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Linking Instruction and Student Achievement (LISA)

The “Linking Instruction and Student Achievement” – LISA study - investigates the impact of different models of classroom instruction on students’ learning by comparing student achievement data with classroom data

The LISA project provide a unique insight into Norwegian classrooms. Photo of researchers discussing by Shane Colvin/ Faculty of Educational Sciences

The LISA project provides a unique insight into Norwegian classrooms. Photo: Shane Colvin/ Faculty of Educational Sciences

About the project

Largest educational study of its kind

The “Linking Instruction and Student Achievement” – LISA study - investigates the impact of different models of classroom instruction on students’ learning by comparing student achievement data with classroom data through video observations, and student questionnaires.  It is the largest educational study of its kind in Norway, and relies on student data and data from video observations from 50 schools, in the school subjects Mathematics and Norwegian language arts.

The main aims of the project are:

  • To understand how instructional practices within mathematics and language arts support and contribute to student learning

  • To develop a research design that enables us to link classroom data with achievement data within an integrated model, and thus make a significant contribution to integrative theory development within this area

  • To test and develop robust coding manuals and instruments aiming to measure teaching within a Norwegian/ Nordic context, and thus support teachers’ professional learning

What kind of data are used in the LISA study?

  • Video observations from lessons in mathematics and Norwegian language arts (from 50 schools across Norway). The study Linking Instruction and Student Experiences (LISE) is currently gathering data from additional subjects, while LISA Nordic draws on data from Finnish (Swedish speaking) classrooms as well.

  • Survey data from a student survey in the video recorded classrooms

  • National test data (national tests in mathematics and reading, 8th and 9th grade).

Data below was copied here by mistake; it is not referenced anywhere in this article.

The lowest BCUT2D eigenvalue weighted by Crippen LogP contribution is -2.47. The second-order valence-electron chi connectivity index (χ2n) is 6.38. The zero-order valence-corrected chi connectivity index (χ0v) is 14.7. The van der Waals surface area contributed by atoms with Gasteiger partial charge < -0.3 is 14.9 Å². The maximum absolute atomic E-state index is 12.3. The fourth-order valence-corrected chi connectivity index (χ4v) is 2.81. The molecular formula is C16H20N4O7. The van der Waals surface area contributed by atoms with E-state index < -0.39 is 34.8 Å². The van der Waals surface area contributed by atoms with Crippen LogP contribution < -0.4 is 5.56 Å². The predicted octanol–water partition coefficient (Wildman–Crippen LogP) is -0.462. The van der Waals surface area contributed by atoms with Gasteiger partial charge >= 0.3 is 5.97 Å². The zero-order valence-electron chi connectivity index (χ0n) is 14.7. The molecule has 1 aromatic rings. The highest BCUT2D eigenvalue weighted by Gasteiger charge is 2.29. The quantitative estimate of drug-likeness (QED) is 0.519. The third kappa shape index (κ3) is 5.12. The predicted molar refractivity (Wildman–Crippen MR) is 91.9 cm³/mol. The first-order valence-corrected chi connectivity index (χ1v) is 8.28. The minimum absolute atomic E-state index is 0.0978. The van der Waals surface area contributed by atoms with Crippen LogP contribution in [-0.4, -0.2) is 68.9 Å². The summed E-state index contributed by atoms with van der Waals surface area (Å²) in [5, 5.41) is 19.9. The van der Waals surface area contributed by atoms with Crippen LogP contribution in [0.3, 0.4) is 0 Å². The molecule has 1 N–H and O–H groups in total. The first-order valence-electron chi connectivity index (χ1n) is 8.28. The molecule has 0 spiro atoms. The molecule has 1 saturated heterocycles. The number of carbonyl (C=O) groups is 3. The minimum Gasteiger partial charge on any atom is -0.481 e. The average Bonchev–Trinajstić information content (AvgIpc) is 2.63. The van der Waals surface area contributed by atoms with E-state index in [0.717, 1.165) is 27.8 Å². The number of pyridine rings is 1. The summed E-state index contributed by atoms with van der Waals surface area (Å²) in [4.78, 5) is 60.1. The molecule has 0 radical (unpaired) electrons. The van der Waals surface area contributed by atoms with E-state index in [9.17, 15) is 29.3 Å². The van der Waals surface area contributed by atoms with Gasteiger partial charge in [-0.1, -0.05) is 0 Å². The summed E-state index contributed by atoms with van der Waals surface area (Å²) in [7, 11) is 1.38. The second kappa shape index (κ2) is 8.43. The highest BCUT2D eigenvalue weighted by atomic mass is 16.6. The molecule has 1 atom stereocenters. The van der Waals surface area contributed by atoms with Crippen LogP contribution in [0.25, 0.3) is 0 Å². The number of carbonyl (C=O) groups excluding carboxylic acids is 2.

• Information about teachers background (gender, age, educational background

Cooperation

The  LISA study is organized as a cross disciplinary study where experts in subject didactics (mathematics and language arts), video design, psychometrics and classroom studies work together in order to understand the differential impact on classroom teaching and learning.

Professor Kirsti Klette is the project leader, and the team of researchers work closely with Teaching Learning Video Lab (TLVlab) at the Department of Teacher Education and School Research. In addition, several master students have played a crucial role in gathering and analyzing data, and are doing their master thesis related to the study.

An important part of the project has been international cooperation with other universities. Research has showed that there are four overarching elements that impact the quality of teaching. These categories are guiding the analysis of the LISA study: Intructional clarity, Cognitive activation, Discourse features, and Supportive climate. The LISA study has coded all the video material by using The Protocol for Language Arts Teaching Observations (PLATO), a classroom observation protocol designed to capture features of classroom instruction. The training and coding has been done in close cooperation with the developers of PLATO at Stanford University. 

Funding

LISA is financed by the Norwegian Research Council.

Publications

Blikstad-Balas, M. (2018). Skrivediskurser i norskfaget-en analyse av hvordan norsklærere snakker om skriving på åttende trinnNordic Journal of Literacy Research4(1).

Blikstad-Balas, M., Roe, A., & Klette, K. (2018). Opportunities to Write: An Exploration of Student Writing During Language Arts Lessons in Norwegian Lower Secondary ClassroomsWritten Communication35(2), 119-154.

Klette, K., Sahlström, F., Blikstad-Balas, M., Luoto, J., Tanner, M., Tengberg, M., ... & Slotte, A. (2018). Justice through participation: student engagement in Nordic classroomsEducation Inquiry9(1), 57-77.

Klette, Kirsti & Blikstad-Balas, Marte (2017). Observation manuals as lenses to classroom teaching: Pitfalls and possibilities. European Educational Research Journal.  ISSN 1474-9041.  s 1- 18 . doi:10.1177/1474904117703228